Are you planning on doing any more renovations?
Yeah for sure, that's the plan. We just wanted to make it our first year. We don't have any investors, so instead of "we need a new oven can we have $20,000" its like "we need a new oven, where can we find one on craigslist?". That's like our mentality, you know? We gotta make it happen. We're planning…. We want to redo the floors because they're slippery all the time, eventually redo the ceiling, we'd like to expose the ceiling. I think that would be nice. Just make it a little nicer. Redo the bathrooms eventually. We have a ten-year lease on it, so we want to be there for a while.

A year later, what, if anything, has changed at the restaurant?
Surprisingly not much of the staff has changed, they're pretty much the same. Unfortunately, Ochoa, one of our main waiters, is moving off to California to become an actor, so that will be a big change and we'll miss him dearly. The wine wall has changed from being a wall that was intentionally made to hold wines to now being a wall that's just full of crap and sneakers and toys and every possible thing you could ever imagine is on that wall now. Our wine list has evolved, our cooking has changed too. The food has kind of changed, we found our own groove and got to kind of find ourselves and really find a path that we wanted to take with the food. Our new sous chef now, Mike Kristen, he worked at Blackbird in Chicago, he's really, really good. My sous chef, Adrianna, is now our chef de cuisine, so that's new. We're open for lunch now and we're working with City Eats for reservations. It's just kind of like we're continuing to become more and more professional. It's hard because we're still a bunch of 30-year old assholes at times. We try to be more professional and we try to continue to better our service, but when people are just douchy we don't tolerate that shit, at all. So, we're still kind of snark when it comes to that. We'll give you white glove service, but don't cross us. It's like, at the end of the day, we still kind of want to have that "fuck you" attitude, but we can't so much. We still have a little bit of that, we're very proud of what we do and we're very defensive of each other.

Are you thinking of expanding?
I think I'll always keep Eating House how it is. Like I always said, I'd rather have three 50-seat restaurants versus a 150-seat place. There's so many different concepts and so many visions that I have. It's hard to even jot them down. I have tons of ideas. I just like drive down Ponce de Leon and just see restaurants I'm going to own one day.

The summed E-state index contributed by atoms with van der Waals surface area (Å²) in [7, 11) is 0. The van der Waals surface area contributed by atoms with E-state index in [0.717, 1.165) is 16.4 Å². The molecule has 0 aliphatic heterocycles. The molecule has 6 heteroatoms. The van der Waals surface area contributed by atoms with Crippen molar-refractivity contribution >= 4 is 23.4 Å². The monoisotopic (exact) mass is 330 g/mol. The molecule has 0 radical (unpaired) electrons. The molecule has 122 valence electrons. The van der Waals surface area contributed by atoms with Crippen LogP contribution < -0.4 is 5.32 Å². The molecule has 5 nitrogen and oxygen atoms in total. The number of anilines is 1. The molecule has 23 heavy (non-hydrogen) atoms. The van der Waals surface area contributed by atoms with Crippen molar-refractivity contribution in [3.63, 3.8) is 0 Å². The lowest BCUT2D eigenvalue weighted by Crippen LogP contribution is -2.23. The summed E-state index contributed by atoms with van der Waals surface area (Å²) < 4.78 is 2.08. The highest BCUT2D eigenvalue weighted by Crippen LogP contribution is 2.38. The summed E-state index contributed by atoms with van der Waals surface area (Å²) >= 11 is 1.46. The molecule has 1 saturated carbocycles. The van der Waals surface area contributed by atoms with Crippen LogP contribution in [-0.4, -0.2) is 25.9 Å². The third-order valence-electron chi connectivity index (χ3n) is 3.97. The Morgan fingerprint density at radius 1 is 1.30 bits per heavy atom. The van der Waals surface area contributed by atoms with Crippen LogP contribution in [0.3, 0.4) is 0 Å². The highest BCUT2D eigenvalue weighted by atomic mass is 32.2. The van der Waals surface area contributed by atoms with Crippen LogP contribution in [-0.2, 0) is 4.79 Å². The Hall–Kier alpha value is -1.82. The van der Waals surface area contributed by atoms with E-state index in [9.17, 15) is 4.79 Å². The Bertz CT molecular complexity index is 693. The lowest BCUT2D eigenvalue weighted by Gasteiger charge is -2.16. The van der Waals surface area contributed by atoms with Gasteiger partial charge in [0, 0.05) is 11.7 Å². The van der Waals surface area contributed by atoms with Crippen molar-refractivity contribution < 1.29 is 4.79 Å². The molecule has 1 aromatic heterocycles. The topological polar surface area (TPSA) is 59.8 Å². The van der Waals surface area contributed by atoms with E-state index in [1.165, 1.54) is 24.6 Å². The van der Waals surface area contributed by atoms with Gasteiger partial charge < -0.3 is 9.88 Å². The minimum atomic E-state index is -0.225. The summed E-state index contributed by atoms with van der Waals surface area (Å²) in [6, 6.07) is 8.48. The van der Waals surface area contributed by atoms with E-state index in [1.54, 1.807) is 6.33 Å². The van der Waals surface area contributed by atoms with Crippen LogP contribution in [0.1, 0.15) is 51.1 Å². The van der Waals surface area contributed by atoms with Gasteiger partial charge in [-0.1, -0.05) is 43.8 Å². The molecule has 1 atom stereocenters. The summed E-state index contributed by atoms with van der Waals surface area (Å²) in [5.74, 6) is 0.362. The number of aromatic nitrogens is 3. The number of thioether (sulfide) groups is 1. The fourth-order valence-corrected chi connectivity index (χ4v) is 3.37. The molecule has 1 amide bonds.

What's been your biggest success at Eating House this past year?
We had a ridiculous year. It was amazing for us. We made it in like months on a Miami Magazine cover, Forbes 30 under 30 was huge, the James Beard Rising Star Chef in America - I was one of those 25 chefs and it was huge. It's just crazy. Next month, for Palm Beach Food & Wine Festival, I'm doing a trade panel with Michael Schwartz, Mike Lata and Daniel Boulud and me. You know, what the fuck am I doing on a trade panel with Daniel Boulud? It's funny, I was talking to the chef from Iron Chef America, Simon Majumdar, and I was telling him the same thing. He was like, "Bobby Flay told me this once, when I was thinking about how crazy it was … five years ago I was writing a bullshit cookbook in London and now I'm on Iron Chef Judging" and he's like "he told me, 'man you earned your right to be at that table'" and he told me the same thing. It doesn't even make sense, I still kind of like … I mean Daniel Boulud and Michael Schwartz and Mike Lata! These are dudes that I idolize, what the fuck am I doing sitting with them? It's crazy to me. It's awesome.

And I love our regulars. We've had people that have gone from being regular customers to like, playing basketball with them every Monday and having them on our running team. It's sick, I think it's awesome that we have a place we don't even want to leave at the end of the night sometimes. Instead of going out, we just chill at the restaurant. It's so sick to get to walk in and see your baby, your vision and something that you've put so much love into and people get that. People I think see the fact that we all love that place so much and people notice we're having more fun than they are sometimes. What else can I ask for? I work with like 15 of my closest friends and family and I love every single one of them. They are more than my employees. Alex is way more than just a business partner to me, he's a best friend of mine for years. We kind of grew up together. I come to work everyday and I work with my homies. We look the way we want to look – you don't want to shave, don't shave whatever, we listen to Biggie, what more could you ask for? We're living the dream for sure.

What's your focus at the restaurant right now?